As a result of the above-described processing of the correlation data, the correlation data has been modified in preparation for non-coherently combining the correlation data for the entirety of the signal burst 40. Next, the maximum correlation values are provided to a summer or accumulator 62, which sums or otherwise combines the maximum correlation values Z(l) max across the reference segments 44. For the embodiment associated with the signal burst 40 of FIG. 2, the output of the summer 62 may be expressed as the total maximum correlation for a certain time offset εi:

Z TOTALmaxi)=Z (1) maxi)+Z (2) maxi)+ . . . +Z (6) maxi)

Because the phase of the received signal is not known a priori, it should be noted that the summer 62 non-coherently combines the correlation statistics over the plurality of unique words or reference segments 44 by summing the magnitudes of the maximum correlation values. This non-coherent combination is also useful in the event that the channel is unknown. It should also be noted that the argument corresponding to the differentially encoded data a is no longer a factor, inasmuch as the correlation data associated with a particular reference waveform having the maximum correlation has already been elected.

Upon determination of each ZTOTALmaxi) for each time offset, the timing offset {acute over (ε)} at which the total maximum correlation value ZTOTALmaxi) is a maximum is determined by an inverse maximum value determinator 64. The timing offset {acute over (ε)} is then represented by the tSYNCH signal and provided via the line 32 to the demodulator 28 for synchronizing the clock in the demodulator 28 with the signal burst.

The accuracy of the time offset estimation is based on how finely each symbol period T is analyzed (in other words, the granularity of the normalized time offset ε), which, in turn, is determined by the sampling rate. For example, a sampling rate resulting in eight samples per symbol period, without more, would limit the resolution of the burst analyzer 30 to a maximum uncertainty of T/16. However, the resolution may be improved by interpolating the results between the samples.

More generally, the above-described technique for determining the timing offset {circumflex over (ε)} in accordance with the present invention may be expressed as: ɛ ^ = max ɛ - 1 l = 1 N max j = 1 , Λ , 2 M - 1 Z M - 1 ( l ) ( ɛ | α j )

where M represents the length of the observation interval. This general representation provides a simple, robust technique for determining the timing offset for a signal burst. This technique can be further justified through the statistical analysis set forth below.

In general, the correlation data generated by the matched filter bank 50 provides a method of accurately estimating the timing offset because the optimal method of estimating the timing offset can be approximated via the convolution process described above. More particularly, the optimal solution is the timing offset that maximizes the likelihood-ratio function averaged over the random phase of the received signal. The likelihood-ratio function essentially compares the received signal with the known reference waveforms as a function of the timing offset. The likelihood of the received signal during the l-th unique word or reference segment 44 having four bits, conditional on knowing the timing offset and the carrier phase, may be expressed as: Λ ( l ) ( r ~ ( t ) ; ( n l + ε ) T t < ( n l + 4 + ε ) T | ε , α , Ψ c ) = C - 4 E b N 0 exp ( 2 S N 0 Re { Z 3 ( l ) ( ɛ | α ; H i ) - c } )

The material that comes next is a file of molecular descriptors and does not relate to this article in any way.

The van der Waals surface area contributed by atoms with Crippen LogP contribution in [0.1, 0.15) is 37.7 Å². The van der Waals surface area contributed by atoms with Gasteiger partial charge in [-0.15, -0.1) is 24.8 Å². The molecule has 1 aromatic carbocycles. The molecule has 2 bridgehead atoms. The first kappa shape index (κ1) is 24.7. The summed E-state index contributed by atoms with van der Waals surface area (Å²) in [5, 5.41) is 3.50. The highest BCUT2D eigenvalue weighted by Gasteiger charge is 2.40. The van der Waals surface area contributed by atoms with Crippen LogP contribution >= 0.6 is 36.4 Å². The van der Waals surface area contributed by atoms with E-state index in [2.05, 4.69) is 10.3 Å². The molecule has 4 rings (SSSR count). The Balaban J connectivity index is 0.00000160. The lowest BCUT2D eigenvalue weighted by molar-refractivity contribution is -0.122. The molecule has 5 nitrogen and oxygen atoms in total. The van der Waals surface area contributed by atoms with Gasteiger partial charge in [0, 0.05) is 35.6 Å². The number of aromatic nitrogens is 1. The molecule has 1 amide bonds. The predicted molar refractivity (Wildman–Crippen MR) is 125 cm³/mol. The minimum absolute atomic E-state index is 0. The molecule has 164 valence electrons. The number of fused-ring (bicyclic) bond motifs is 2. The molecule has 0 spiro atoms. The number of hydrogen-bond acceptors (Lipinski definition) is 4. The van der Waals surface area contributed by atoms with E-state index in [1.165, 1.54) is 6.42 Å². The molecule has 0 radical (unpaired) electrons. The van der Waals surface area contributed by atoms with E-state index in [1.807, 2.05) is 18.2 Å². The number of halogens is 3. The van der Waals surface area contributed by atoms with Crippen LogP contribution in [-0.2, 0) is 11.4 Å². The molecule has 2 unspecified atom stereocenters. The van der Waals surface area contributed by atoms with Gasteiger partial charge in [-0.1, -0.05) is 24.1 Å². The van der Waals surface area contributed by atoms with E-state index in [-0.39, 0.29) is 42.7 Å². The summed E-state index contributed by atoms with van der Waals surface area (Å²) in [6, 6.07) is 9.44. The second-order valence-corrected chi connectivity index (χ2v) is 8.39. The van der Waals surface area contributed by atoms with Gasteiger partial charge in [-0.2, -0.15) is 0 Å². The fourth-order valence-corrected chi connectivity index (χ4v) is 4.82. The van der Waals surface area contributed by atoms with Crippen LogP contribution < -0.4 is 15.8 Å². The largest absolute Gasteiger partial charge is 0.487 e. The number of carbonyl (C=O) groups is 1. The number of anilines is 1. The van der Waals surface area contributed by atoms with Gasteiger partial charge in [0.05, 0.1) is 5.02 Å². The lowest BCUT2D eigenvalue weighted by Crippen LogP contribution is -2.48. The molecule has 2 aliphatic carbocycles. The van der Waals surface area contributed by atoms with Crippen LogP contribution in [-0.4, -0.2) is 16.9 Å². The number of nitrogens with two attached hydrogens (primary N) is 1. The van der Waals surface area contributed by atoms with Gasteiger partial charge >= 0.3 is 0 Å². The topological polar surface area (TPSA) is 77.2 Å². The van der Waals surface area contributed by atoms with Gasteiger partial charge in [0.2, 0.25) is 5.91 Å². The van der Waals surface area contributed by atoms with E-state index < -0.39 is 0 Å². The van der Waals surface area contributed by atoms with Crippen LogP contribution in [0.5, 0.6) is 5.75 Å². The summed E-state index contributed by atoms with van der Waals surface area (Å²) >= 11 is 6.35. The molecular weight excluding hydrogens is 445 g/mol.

where: Z 3 ( l ) ( ε | α ) = ( n l + ε ) T ( n l + 4 + ε ) T r ~ ( t ) exp ( - j π i = - 2 3 α n l + i q ( t - ( n l + i ) T - ε T ) ) t

where C is a term independent of the received signal and {tilde over (r)}(t) is the baseband complex envelope of the received signal. Typically, the phase change due to the frequency term over a unique word interval is small enough that it can be safely absorbed into the initial carrier phase, modifying θc into ψc. Averaging over the unknown carrier phase, for which we express the quantity Z3 (l)(ε|α) in complex form as:

Z 3 (l)(ε|α)=|Z 3 (l)(ε|α)|exp(j<Z 3)

the resultant averaged likelihood ratio function becomes: Λ ( l ) ( r ~ ( t ) ; ( n l + ε ) T t < ( n l + 4 + ε ) T | ε , α ) = C - 4 E b N 0 1 2 π - π π exp ( 2 S N 0 Z 3 ( l ) ( ɛ | α ) cos ( Z 3 + Ψ c ) ) Ψ c = C - 4 E b N 0 I 0 ( 2 S N 0 Z 3 ( l ) ( ε | α ) )

where I0(x) is the zeroth-order modified Bessel function of the first kind. Because the random phase is modeled to be uniformly distributed, the determination of the timing offset will be independent of the carrier phase.

To account for the unknown data bits which contribute to the shape of the reference waveform, the averaged likelihood ratio function is further averaged (over the eight possible reference waveforms), yielding: Λ ( l ) ( r ~ ( t ) ; ( n l + ε ) T t < ( n l + 4 + ε ) T | ε ) = C - 4 E b N 0 1 8 j = 1 8 I 0 ( 2 S N 0 Z 3 ( l ) ( ɛ | α j ) )

Because the noise is independent for different unique word intervals, the statistics may be non-coherently combined by multiplying the individual likelihood ratio functions. The optimal solution for the timing offset is, accordingly, the time offset that maximizes the following likelihood function (or its logarithmic version): ɛ ^ ML = max ɛ - 1 l = 1 6 ln [ 1 8 j = 1 8 I 0 [ 2 S N 0 Z 3 ( l ) ( ɛ | α j ) ) ]

An embodiment implementing the optimal solution as set forth immediately above would be much more complex than the embodiment set forth above in connection with FIGS. 5 and 6. However, the added complexity would not necessarily provide improved performance, as shown hereinbelow.